1. The good bacteria that will keep you alive

    The gross little germs that will keep you healthy

    Bacteria get plenty of blame when you get sick, but they never seem to get any credit when you're healthy.

    So let me change that.

    Your gut is swimming in bacteria, including ugly little beasts that would make people scream if they were big enough to fill a movie theater screen.

    But they're actually your friends -- not dangerous monsters. (Most of 'em, anyway.)

    One new study of gut bacteria in 178 seniors in their 70s and 80s finds that those with the widest array of bugs in their stomach did best on cognitive tests as well as tests designed to measure frailty when compared to seniors with less diverse gut colonies.

    Surprised? Don't be, because as I've told you before your stomach bacteria are responsible for so much more than just digestion.

    Gut imbalances can cause or worsen mental illness, depression, multiple sclerosis, muscular problems, asthma, and more. They're also critical to your immune system and overall good health.

    Ever wonder why so many people get sick and die AFTER they take an antibiotic? It's not because the drug failed -- it's because it worked too well, killing off all the friendly bacteria and giving the drug-resistant baddies a chance to flourish.

    The researchers behind the new study say the best way to keep a diverse gut population is with a diverse diet, but that's not quite the whole story. There are plenty of "diverse" foods that won't affect your gut bacteria one way or the other.

    You need foods rich in friendly bacteria -- like nature's best and most delicious probiotic, farm-fresh raw milk.

    In addition, add a probiotic supplement to your regimen (and I mean an honest-to-goodness supplement, not some sugary yogurt drink that screams "PROBIOTIC!!!" on the label).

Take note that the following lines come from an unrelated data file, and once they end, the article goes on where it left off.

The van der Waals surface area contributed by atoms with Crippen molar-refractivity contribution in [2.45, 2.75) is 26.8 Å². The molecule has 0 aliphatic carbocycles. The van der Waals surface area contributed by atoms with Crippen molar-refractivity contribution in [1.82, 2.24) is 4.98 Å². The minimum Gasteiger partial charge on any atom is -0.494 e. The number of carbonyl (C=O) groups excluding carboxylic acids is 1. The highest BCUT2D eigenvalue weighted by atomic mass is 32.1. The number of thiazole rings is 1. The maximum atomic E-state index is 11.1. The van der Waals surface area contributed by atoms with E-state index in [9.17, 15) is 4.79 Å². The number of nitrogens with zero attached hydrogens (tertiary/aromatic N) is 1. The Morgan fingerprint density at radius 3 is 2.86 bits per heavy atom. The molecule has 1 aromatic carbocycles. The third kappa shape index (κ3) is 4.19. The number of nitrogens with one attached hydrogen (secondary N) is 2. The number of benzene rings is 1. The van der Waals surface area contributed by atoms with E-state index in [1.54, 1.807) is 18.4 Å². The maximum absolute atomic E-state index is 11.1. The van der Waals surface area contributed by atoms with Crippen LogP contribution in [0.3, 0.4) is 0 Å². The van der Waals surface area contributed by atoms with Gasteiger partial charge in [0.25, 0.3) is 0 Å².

Double up on it if you're taking or have recently taken an antibiotic.

    Also, stay out of nursing homes. Seniors in the new study who lived in care facilities actually had the least diverse gut colonies of all -- more proof that you simply can't stay healthy on a diet of green Jell-O and instant potatoes.

  2. Low testosterone linked to frailty

    I've been warning men of the dangers of low testosterone for years... and now that the mainstream is catching on, I wish I'd kept my mouth shut.

    Now that they've "discovered" the problem, they're only too happy to offer you a dangerous Big Pharma solution.

    How typical!

    You don't need their drugs... but you probably do need a natural testosterone boost, and a new study shows one more reason why: Low testosterone levels will turn you into a sickly weakling.

    Australian researchers looked at data on more than 3,600 men between the ages of 70 and 88, and found that those with the lowest testosterone levels were most likely to be frail, or become frail over the following years.

    These were sad, tired old people who had difficulty with basic acts like climbing a flight of stairs or walking a block, and facing conditions like diabetes, heart disease or arthritis.

    Some of them were just plain wasting away.

    Think that can't happen to you? Sorry, pal -- but it IS happening, right now, as you sit there reading this.

    Men need more testosterone as we age, but nature's played a cruel trick on us: Our bodies make less and less every year.

    Low testosterone won't just increase your odds of frailty -- it can hurt you in every way, from low energy levels to sex problems to cobwebs in your brain. And it doesn't wait for your golden years. These problems can start at just about any time from middle age on.

    So here's what you need to do: First, turn off the TV so you don't have to listen to that goofball in the commercials prattle on about "low T."

    God forbid they actually use the word "testosterone."

    Then, you'll need to have your levels checked -- but don't ask your regular doctor to do it, because he'll just push a prescription for dangerous synthetic testosterone on you.

    He's seen the commercials, too.

    Instead, visit a doctor who has expertise in natural hormones. He can check your levels, top you off naturally -- and keep tabs on you to make sure it's working.

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